Scientist explores the ‘7th sense’ — the link between the immune system and the brain
HAMPTON — The immune system is a marvel, working to keep the organs in the body healthy.
Until recently, though, scientists thought the immune system was less proactive with one particular organ — the brain, or central nervous system.
“The understanding was that the two systems don’t interact with each other — or should not interact with other — and they would only interact with each other in pathologies,” said Jonathan Kipnis, head of the Department of Neuroscience at the University of Virginia in Charlottesville.
“So, if there is a problem, the immune cells will get into the brain and will attack the brain, and then you have pathologies such as multiple sclerosis.”
But Kipnis and his international research team at the university’s Kipnis Lab are turning this notion on its head.
Their recent findings suggest that not only are the immune system and the brain more closely linked than believed, but the immune system’s sensory role for the brain is so key that Kipnis considers it a “seventh sense” — after sight, sound, touch, smell, taste and sense of movement.
In fact, Kipnis believes that a healthy brain and healthy immunity are so interdependent that replenishing an impaired immune system could actually restore impaired brain function — and even give a little boost to aging brains.
The implications are immense for possible treatments for neurological disorders and diseases from autism to Alzheimer’s to PTSD to MS.
Kipnis was scheduled to talk about his work in a free public lecture Tuesday evening at the Virginia Air & Space Center in downtown Hampton.
Because his appearance is sponsored by NASA Langley Research Center, however, the continuing federal government shutdown is forcing Langley to reschedule to another date still to be determined.
C. Michael Holloway, a senior research computer engineer at Langley, suggested Kipnis for the center’s monthly Sigma lecture series.
“Professor Kipnis and his associates had made a textbook-changing discovery of a physical connection between the central nervous and immune systems in humans — two systems that had long been thought to be in nearly complete isolation from each other,” Holloway said.
“By itself, this discovery is fascinating. But what makes the discovery especially worthy of a Sigma series public lecture is the potential for enabling new approaches for finding effective treatments, or perhaps even preventers, of diseases … affecting the brain.”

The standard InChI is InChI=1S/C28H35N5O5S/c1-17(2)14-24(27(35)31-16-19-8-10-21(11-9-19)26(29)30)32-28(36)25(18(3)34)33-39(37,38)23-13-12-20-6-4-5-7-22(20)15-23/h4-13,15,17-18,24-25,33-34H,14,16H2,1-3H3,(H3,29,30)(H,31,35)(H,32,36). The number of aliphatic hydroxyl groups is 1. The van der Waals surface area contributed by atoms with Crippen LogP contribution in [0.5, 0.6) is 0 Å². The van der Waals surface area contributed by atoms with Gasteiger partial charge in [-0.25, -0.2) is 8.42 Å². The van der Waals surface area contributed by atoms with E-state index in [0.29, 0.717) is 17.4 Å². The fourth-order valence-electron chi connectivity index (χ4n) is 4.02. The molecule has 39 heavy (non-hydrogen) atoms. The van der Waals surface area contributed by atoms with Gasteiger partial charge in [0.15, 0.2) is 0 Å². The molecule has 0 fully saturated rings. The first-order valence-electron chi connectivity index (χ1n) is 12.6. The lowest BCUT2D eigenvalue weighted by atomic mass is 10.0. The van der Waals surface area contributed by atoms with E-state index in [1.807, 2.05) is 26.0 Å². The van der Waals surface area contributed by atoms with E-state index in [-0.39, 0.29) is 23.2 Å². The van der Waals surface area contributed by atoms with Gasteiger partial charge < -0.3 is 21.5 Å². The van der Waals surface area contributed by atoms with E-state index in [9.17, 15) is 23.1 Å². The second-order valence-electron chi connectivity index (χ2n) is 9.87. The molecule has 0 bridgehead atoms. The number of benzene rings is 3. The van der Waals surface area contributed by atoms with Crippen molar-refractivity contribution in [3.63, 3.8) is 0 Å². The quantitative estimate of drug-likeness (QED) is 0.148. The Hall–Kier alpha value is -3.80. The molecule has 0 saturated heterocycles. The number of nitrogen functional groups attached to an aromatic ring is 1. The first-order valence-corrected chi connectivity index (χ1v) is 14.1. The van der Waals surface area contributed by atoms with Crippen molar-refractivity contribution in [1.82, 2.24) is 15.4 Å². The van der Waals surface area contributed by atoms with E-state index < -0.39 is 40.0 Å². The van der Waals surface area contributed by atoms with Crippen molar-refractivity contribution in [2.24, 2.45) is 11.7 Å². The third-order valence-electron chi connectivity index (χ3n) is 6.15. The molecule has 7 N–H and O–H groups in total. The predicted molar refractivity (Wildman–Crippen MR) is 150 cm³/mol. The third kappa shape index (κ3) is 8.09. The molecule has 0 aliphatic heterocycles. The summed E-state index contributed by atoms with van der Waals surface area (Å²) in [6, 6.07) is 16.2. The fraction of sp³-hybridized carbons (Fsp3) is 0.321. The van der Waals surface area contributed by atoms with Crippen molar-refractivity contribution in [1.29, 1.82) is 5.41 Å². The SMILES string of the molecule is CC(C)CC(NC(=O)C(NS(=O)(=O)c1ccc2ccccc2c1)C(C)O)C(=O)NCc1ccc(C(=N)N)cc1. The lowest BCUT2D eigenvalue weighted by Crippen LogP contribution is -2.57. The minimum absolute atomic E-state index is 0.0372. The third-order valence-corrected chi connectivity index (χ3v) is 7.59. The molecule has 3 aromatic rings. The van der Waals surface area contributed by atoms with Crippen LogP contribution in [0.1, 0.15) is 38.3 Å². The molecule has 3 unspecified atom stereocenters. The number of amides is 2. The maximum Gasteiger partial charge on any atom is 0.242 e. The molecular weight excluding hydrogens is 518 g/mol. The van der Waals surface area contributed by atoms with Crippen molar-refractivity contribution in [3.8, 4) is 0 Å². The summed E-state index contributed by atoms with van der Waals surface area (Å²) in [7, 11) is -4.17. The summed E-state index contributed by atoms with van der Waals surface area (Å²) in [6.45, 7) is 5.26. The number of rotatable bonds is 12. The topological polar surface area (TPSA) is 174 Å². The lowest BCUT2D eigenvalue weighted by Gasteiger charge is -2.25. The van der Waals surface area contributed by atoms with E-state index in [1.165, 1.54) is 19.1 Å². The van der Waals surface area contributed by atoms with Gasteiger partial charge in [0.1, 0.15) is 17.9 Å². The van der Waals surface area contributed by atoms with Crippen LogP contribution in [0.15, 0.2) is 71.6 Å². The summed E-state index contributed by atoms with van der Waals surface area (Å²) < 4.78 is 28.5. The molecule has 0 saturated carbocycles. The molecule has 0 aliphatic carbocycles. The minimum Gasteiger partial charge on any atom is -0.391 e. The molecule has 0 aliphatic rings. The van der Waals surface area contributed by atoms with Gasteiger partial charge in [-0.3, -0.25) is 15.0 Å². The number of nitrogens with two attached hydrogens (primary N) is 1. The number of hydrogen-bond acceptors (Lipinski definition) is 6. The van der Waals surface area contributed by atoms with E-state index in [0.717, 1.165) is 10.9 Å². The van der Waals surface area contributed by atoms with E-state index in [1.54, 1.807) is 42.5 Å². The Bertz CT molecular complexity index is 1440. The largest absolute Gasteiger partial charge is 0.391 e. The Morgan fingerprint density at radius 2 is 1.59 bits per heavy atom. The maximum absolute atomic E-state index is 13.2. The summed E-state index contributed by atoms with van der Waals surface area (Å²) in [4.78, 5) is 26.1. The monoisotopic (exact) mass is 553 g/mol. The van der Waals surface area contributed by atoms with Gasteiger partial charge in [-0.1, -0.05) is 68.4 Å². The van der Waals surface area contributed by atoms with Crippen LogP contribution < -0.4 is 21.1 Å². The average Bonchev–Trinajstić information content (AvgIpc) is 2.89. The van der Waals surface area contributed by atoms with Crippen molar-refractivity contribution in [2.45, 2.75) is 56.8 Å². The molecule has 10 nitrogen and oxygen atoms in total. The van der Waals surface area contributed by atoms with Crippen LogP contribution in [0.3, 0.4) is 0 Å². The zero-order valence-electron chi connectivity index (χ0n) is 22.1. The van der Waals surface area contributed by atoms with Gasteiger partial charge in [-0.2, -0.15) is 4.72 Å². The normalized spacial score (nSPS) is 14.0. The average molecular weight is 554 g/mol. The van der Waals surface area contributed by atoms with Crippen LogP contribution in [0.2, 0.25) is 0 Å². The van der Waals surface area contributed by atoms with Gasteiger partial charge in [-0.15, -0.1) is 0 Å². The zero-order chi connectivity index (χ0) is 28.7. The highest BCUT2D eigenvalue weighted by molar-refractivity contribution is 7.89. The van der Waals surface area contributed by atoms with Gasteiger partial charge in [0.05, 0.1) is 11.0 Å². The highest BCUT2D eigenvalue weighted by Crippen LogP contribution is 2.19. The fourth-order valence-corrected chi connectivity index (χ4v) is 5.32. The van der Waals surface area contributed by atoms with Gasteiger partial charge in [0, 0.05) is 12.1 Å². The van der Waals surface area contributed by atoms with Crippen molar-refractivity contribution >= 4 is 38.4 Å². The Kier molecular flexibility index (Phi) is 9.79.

Running at peak
Kipnis’s most recent findings build on his 2015 breakthrough that the brain is surrounded by lymphatic vessels. Until then, such vessels were thought not to exist.
That discovery was voted one of the biggest breakthroughs of the year by the journal Science.
Kipnis now believes that the lymphatic vessels help maintain brain function by flushing away waste that brain tissue produces to the lymph nodes, considered the command center of the immune system.
As we age, the lymphatic system can start to deteriorate, affecting brain function. But Kipnis’ team found a way to reverse some of those effects by targeting the lymphatic vessels.
They applied a gel containing a growth factor to the skulls of aged mice, and as a result those mice outperformed their peers in memory and learning tasks.
The gel worked by rejuvenating the lymphatic vessels, causing them to enlarge and drain waste from the brain better.
There is a caveat though: Such treatments can’t work miracles and create brand new Einsteins.
“You cannot take a Fiat and turn it into a Mercedes, because it’s a different engine, it’s a different car,” Kipnis said.
Instead, he said, think of a healthy immune system as a pit crew that can help an individual machine run at its own peak level.
In another experiment, the team found that a healthy immune system alleviated stress in mice that were exposed to cat urine — a big trigger for mice. It even went a long way toward preventing post-traumatic stress disorder.
According to Kipnis, 70 percent to 80 percent of mice with impaired immune systems developed PTSD in stress experiments, compared to only 10 percent to 15 percent of mice with healthy immune systems.
“There is a lot of research still yet to be done in order to understand what is happening,” Kipnis said.
But their ongoing work at the molecular level continues, and one day could lead to new drugs or medical treatments for a host of neurological ills, he said.
“I think everybody in biomedical research is dreaming that his or her discoveries will impact human health,” said Kipnis. “At the end of the day, that’s why we’re here.”
Tamara Dietrich, 757-247-7892, email@example.com, DP_Dietrich